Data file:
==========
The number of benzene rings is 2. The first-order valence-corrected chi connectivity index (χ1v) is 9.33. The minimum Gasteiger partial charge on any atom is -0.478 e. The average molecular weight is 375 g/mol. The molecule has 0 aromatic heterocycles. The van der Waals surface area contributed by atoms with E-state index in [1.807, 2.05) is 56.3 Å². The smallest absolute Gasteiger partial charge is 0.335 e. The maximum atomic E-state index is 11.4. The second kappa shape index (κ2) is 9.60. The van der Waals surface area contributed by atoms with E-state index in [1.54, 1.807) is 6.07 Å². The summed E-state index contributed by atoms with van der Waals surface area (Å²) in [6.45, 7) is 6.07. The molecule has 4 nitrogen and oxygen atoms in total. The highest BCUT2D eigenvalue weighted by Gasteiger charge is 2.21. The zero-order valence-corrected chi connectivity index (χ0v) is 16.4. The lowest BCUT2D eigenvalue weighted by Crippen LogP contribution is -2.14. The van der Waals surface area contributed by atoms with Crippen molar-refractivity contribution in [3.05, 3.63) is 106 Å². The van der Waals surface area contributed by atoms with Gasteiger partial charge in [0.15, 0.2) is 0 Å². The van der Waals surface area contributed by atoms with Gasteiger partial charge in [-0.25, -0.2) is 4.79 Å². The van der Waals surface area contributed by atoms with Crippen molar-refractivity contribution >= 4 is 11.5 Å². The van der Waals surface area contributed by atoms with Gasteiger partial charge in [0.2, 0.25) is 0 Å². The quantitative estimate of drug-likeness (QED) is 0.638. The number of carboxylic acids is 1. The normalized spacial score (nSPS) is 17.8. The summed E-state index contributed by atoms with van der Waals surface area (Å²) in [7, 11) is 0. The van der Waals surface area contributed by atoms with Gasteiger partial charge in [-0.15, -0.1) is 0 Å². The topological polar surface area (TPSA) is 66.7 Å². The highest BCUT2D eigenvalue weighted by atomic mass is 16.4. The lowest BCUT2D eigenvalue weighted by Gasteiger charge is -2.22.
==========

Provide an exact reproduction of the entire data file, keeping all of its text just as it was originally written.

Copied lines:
The number of benzene rings is 2. The first-order valence-corrected chi connectivity index (χ1v) is 9.33. The minimum Gasteiger partial charge on any atom is -0.478 e. The average molecular weight is 375 g/mol. The molecule has 0 aromatic heterocycles. The van der Waals surface area contributed by atoms with E-state index in [1.807, 2.05) is 56.3 Å². The smallest absolute Gasteiger partial charge is 0.335 e. The maximum atomic E-state index is 11.4. The second kappa shape index (κ2) is 9.60. The van der Waals surface area contributed by atoms with E-state index in [1.54, 1.807) is 6.07 Å². The summed E-state index contributed by atoms with van der Waals surface area (Å²) in [6.45, 7) is 6.07. The molecule has 4 nitrogen and oxygen atoms in total. The highest BCUT2D eigenvalue weighted by Gasteiger charge is 2.21. The zero-order valence-corrected chi connectivity index (χ0v) is 16.4. The lowest BCUT2D eigenvalue weighted by Crippen LogP contribution is -2.14. The van der Waals surface area contributed by atoms with Crippen molar-refractivity contribution in [3.05, 3.63) is 106 Å². The van der Waals surface area contributed by atoms with Gasteiger partial charge in [0.15, 0.2) is 0 Å². The van der Waals surface area contributed by atoms with Gasteiger partial charge in [-0.25, -0.2) is 4.79 Å². The van der Waals surface area contributed by atoms with Crippen molar-refractivity contribution >= 4 is 11.5 Å². The van der Waals surface area contributed by atoms with Gasteiger partial charge in [0.2, 0.25) is 0 Å². The quantitative estimate of drug-likeness (QED) is 0.638. The number of carboxylic acids is 1. The normalized spacial score (nSPS) is 17.8. The summed E-state index contributed by atoms with van der Waals surface area (Å²) in [7, 11) is 0. The van der Waals surface area contributed by atoms with Gasteiger partial charge in [-0.15, -0.1) is 0 Å². The topological polar surface area (TPSA) is 66.7 Å². The highest BCUT2D eigenvalue weighted by atomic mass is 16.4. The lowest BCUT2D eigenvalue weighted by Gasteiger charge is -2.22.